In the latest installment of his great players interview series CHN writer Jon Teitel spent some time with Lehigh great Daren Queenan, who still leads the program in points scored and rebounds. Queenan is also one of just eight players in the history of Division I college basketball to finish with at least 2,700 points and 1,000 rebounds for his career. With Queenan leading the way, Lehigh made two NCAA Tournament appearances during his time in Bethlehem, Pennsylvania.
Next up on Jon Teitel's interview series of the best coaches by school is former Delaware head coach Steve Steinwedel, who led the Blue Hens to a pair of NCAA Tournament appearances and two conference titles. His 1991-92 outfit, which finished 27-4, is considered to be the best team in school history.
Jon Teitel: You played at Mississippi State in the early 1970s. How good were you in college and how did you make the transition from player to coach?
In the latest installment of his great player interview series, CHN writer Jon Teitel spent some time with the all-time leading scorer in Washington State history in Isaac Fontaine. Fontaine, who earned All-Conference honors in each of his four seasons on the Palouse, also leads the program in three-point percentage (45.7%) and was a finalist for the John R. Wooden Award as a senior in 1997.
Jon Teitel: Why did you choose to go to Washington State?
College basketball is a game of history, exemplified by the stars of yesterday who set the bar for today's student athletes. Jon Teitel looks back at some of the forgotten (and not so forgotten) college basketball legends who made our game what it is today. Some of these names might bring back great memories, while others will mean nothing to you, but each of the player's below made an important mark on college basketball history.
Next up in CHN writer Jon Teitel's greatest coaches series is current Wichita State head coach Gregg Marshall, who is considered by many to be the greatest coach in the history of Winthrop Basketball. Before leaving for the Missouri Valley Conference, Marshall established the Eagles as the standard in the Big South, making seven NCAA Tournament appearances and winning six Big South regular season titles.
In his most recent great player interview, CHN writer Jon Teitel spent some time with Quinnipiac great Frank "Porky" Vieira, who was also an outstanding baseball player who went on to coach the sport at the University of New Haven for more than four decades. While head coach Tom Moore had the Bobcats one win away from an NCAA Tournament appearance this season thanks to the likes of James Feldeine and Justin Rutty (two players whose names will go down in QU lore), there's no mistaking the fact that Vieira remains one of the greatest players in school history.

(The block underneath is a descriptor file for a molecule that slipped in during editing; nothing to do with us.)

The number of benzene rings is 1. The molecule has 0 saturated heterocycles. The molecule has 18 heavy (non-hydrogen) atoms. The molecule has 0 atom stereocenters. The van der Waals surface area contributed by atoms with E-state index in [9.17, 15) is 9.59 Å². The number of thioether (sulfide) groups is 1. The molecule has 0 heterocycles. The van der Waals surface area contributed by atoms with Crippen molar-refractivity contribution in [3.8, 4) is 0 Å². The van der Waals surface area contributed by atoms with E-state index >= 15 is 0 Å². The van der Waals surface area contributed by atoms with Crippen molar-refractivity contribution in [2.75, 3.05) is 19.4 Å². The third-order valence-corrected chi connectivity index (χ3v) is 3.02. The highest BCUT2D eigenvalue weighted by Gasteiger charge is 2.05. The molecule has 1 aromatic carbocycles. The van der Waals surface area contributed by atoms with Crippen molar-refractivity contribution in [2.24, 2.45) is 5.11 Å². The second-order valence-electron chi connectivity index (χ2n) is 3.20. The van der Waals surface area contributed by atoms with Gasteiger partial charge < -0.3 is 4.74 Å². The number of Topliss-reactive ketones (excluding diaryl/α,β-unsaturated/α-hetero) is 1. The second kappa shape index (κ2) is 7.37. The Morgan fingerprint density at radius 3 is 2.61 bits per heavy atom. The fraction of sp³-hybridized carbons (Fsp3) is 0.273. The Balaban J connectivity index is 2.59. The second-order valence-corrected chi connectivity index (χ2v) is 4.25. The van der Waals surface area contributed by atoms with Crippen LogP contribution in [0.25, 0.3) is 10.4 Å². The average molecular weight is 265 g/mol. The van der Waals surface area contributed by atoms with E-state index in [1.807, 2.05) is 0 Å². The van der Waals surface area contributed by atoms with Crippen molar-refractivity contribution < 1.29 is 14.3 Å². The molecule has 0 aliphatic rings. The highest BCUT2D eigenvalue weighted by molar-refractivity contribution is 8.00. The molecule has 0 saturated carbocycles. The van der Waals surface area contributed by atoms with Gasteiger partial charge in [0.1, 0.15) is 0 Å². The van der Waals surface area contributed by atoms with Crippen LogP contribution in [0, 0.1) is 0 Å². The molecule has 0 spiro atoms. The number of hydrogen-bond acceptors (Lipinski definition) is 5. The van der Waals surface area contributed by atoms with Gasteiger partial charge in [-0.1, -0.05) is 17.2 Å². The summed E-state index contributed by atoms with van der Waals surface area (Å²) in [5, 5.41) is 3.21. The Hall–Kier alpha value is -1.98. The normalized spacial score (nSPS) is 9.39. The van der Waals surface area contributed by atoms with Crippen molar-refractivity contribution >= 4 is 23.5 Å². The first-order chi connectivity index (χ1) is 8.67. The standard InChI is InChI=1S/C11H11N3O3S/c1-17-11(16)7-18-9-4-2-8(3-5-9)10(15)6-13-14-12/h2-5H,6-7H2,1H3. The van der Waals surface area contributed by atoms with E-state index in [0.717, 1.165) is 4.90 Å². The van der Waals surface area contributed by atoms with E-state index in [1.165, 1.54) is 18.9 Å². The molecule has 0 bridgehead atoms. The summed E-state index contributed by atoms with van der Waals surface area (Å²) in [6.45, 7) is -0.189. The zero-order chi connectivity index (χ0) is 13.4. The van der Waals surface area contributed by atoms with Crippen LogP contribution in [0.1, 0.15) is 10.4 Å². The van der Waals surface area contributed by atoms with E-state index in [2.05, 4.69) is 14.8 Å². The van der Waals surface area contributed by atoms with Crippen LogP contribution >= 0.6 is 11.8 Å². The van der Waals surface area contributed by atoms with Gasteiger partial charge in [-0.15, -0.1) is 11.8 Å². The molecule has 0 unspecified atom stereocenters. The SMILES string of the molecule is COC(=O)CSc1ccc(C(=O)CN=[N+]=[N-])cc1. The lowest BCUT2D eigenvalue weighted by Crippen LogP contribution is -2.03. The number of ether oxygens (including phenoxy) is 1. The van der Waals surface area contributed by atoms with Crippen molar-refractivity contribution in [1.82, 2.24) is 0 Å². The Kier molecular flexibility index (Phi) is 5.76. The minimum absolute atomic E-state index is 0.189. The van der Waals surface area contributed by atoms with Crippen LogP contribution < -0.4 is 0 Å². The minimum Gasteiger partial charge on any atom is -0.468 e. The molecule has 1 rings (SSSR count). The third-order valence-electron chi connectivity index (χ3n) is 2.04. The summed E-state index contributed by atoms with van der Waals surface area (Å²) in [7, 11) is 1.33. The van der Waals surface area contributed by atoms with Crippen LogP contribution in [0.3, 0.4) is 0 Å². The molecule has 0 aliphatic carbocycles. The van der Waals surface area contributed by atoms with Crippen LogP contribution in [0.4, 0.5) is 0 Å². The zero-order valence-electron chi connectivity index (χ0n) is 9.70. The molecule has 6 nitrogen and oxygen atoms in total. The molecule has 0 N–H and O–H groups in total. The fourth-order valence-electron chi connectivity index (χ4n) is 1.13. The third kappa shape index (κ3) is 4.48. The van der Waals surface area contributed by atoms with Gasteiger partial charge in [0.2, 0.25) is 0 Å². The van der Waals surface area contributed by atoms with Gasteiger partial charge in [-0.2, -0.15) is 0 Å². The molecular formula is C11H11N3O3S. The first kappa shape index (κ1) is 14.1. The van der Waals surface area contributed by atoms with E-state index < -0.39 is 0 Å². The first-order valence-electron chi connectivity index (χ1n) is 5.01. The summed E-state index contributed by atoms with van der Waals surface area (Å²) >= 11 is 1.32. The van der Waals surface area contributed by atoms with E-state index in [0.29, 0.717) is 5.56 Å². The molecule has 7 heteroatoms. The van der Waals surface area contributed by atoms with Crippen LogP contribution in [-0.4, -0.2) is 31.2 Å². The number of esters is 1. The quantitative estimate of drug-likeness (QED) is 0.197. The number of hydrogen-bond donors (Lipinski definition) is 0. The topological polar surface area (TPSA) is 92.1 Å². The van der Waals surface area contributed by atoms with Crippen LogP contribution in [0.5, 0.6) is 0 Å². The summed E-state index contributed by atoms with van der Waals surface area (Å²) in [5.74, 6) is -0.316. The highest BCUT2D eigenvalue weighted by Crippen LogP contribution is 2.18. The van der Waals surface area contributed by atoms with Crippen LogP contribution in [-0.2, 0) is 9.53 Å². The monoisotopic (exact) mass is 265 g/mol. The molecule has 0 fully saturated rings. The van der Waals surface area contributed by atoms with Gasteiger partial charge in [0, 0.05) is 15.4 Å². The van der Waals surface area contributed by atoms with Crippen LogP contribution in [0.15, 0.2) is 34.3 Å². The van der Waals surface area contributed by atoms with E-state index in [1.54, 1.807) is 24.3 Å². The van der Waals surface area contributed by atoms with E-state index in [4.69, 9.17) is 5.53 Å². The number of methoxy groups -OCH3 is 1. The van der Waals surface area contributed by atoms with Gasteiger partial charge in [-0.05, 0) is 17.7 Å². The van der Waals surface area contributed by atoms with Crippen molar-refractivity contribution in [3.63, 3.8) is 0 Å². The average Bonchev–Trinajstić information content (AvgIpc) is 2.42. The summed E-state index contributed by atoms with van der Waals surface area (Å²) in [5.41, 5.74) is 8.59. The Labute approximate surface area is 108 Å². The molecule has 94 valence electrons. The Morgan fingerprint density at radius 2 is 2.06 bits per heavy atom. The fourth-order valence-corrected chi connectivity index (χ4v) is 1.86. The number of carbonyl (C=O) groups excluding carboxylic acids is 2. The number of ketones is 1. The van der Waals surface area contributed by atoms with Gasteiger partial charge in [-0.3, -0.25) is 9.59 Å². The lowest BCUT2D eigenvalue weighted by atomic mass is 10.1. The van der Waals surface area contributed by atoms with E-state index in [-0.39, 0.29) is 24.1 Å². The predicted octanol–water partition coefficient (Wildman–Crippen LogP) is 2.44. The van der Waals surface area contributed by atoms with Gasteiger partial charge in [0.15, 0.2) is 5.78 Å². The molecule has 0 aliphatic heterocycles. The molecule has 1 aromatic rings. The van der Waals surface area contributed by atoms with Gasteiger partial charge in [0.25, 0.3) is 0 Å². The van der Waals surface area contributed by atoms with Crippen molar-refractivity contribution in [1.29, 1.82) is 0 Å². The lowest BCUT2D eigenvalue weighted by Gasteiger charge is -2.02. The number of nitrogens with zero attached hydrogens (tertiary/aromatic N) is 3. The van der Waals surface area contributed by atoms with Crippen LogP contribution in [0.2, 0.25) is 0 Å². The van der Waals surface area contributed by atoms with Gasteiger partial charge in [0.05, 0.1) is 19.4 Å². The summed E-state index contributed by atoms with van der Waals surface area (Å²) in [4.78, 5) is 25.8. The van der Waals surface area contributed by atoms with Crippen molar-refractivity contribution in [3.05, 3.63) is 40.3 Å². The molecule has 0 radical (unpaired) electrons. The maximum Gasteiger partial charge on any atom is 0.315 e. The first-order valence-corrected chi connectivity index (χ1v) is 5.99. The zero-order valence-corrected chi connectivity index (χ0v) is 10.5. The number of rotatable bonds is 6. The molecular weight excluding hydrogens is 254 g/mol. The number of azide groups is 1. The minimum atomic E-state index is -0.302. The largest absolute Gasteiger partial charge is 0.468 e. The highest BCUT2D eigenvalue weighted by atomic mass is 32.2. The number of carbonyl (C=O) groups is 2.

In his most recent coaches' interview, CHN writer Jon Teitel spent some time with former Montana and current Old Dominion head coach Blaine Taylor. Taylor, whose Monarchs won the CAA's automatic bid this past season and beat Notre Dame in the first round of the NCAA Tournament, led the University of Montana to a pair of NCAA Tournaments in his seven seasons at the helm.
Jon Teitel: You played point guard for Coach Mike Montgomery at Montana from 1979-81. What was it like to play for him and what was the most important lesson you learned from him?
In the latest installment in his "Best Pro Players in School History" interview series, CHN writer Jon Teitel spent some time with Drake legend Willie Wise, who was also a member of the Bulldogs' lone Final Four team back in 1969. "Wonderous Willie" went on to have a successful career in the ABA with the Utah Stars, then moving on to play in Denver and Seattle after the ABA/NBA merger.
In the most recent installment of his series of interviews on players who are among the best pros to come out of their particular schools, CHN writer Jon Teitel spent some time with UMES great Talvin Skinner. Skinner was the leader of a UMES squad in 1974 that led the nation in scoring with an average of 96.7 points per game without the benefit of a three-point shot, and they also became the first HBCU to take part in the NIT.
In a recent installment in his player interview series CHN writer Jon Teitel spent some time with one of the greatest players (if not the greatest) in Siena history in guard Marc "Showbiz" Brown. Brown ran the point for Mike Deane's team that in 1989 knocked off Stanford in the first round of the NCAA Tournament, and led the Saints to the 1991 NIT quarters.
Jon Teitel: You were nicknamed "Showbiz". How did you get the nickname, and did you like it?